We also believed that the impact of non-adherence on the treatment outcomes of breast cancer should be studied at the large. We support the fact that Bekele et al studied using retrospectively reviewing the patients’ charts as per our recommendation. Therefore, I believe and expect a huge number of non-adherences if conducted prospectively. We agree on their recommendation that a future researchers should assess the adherences prospectively by using a validated tool. Even though the design we used was cross-sectional, but we had checked patient chart review retrospectively.

About the fourth suggestion of Bekele et al, on the authors identifying the therapeutic communication and side effects of the drug as predictors of adherence. I strongly support the idea that a clinical pharmacy intervention in the study area to tackle any medication-related problems. Furthermore, effective patient healthcare provider communication was significantly associated with adherence to Tamoxifen and Aromatase inhibitors.5 On the other hand, we the authors only assessed whether the patients had experienced side effects or not but not the predictors for the occurrences of side effects as these variables need a follow-up study.

According to a study done by Brito et al found that the rate of adherence to hormonal therapy was lower among alcohol drinkers.6 We the authors of the paper tried to assess the magnitudes of social drug uses like smoking a cigarette and drinking alcohol. However, we left the variable because it was not fit for binary logistic regression analysis as it violates cross-tabulation. Besides, the nature of the variables was so unwelcoming to our culture and respondents were not willingly responded to it.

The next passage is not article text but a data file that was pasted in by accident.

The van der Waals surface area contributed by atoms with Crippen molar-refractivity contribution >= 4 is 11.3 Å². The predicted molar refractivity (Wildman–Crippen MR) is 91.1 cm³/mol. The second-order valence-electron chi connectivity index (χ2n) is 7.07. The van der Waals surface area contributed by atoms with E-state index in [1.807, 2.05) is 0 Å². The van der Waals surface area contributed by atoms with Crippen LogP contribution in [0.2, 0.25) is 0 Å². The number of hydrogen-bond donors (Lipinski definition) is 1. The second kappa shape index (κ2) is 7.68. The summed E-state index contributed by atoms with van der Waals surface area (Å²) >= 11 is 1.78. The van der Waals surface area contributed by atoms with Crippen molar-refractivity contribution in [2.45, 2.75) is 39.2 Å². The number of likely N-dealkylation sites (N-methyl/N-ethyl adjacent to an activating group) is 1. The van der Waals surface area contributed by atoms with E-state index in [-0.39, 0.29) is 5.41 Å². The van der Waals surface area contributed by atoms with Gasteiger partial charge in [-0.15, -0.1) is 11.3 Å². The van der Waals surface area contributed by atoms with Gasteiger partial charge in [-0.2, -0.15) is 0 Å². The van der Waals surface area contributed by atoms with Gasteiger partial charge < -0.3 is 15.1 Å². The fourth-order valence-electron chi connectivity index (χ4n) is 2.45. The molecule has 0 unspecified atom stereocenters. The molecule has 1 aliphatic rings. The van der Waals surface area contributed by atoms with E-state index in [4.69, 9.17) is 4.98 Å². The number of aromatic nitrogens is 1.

As per the suggestion of providing quality pharmaceutical care service globally could satisfy the demands of the patients that might increase the adherences.7 Hence, the effect of increased patient satisfaction on treatment adherence should be studied at large. We strongly suggest Bekele et al to use more recent data because ref number 7 was studied in 2001. However, we believed that patient satisfaction increases with increasing adherence by reducing morbidity and mortality among breast cancer patients.8

As per comorbidity, the authors believe that those having comorbid illness likely to be non-adhered. We authors also support Bekele et al idea that multiple drugs prescription (polypharmacy) and the presence of comorbidity can reduce the patient’s adherence.9 On contrary, study conducted by Liu et al revealed that those with at least one comorbid illness were having odds of increasing adherence.5 Therefore, we the authors’ should recommend to use Charlson Comorbidity Index (CCI) to assess the presence of comorbidity and we should also pay special attention to those patients with multiple comorbidity.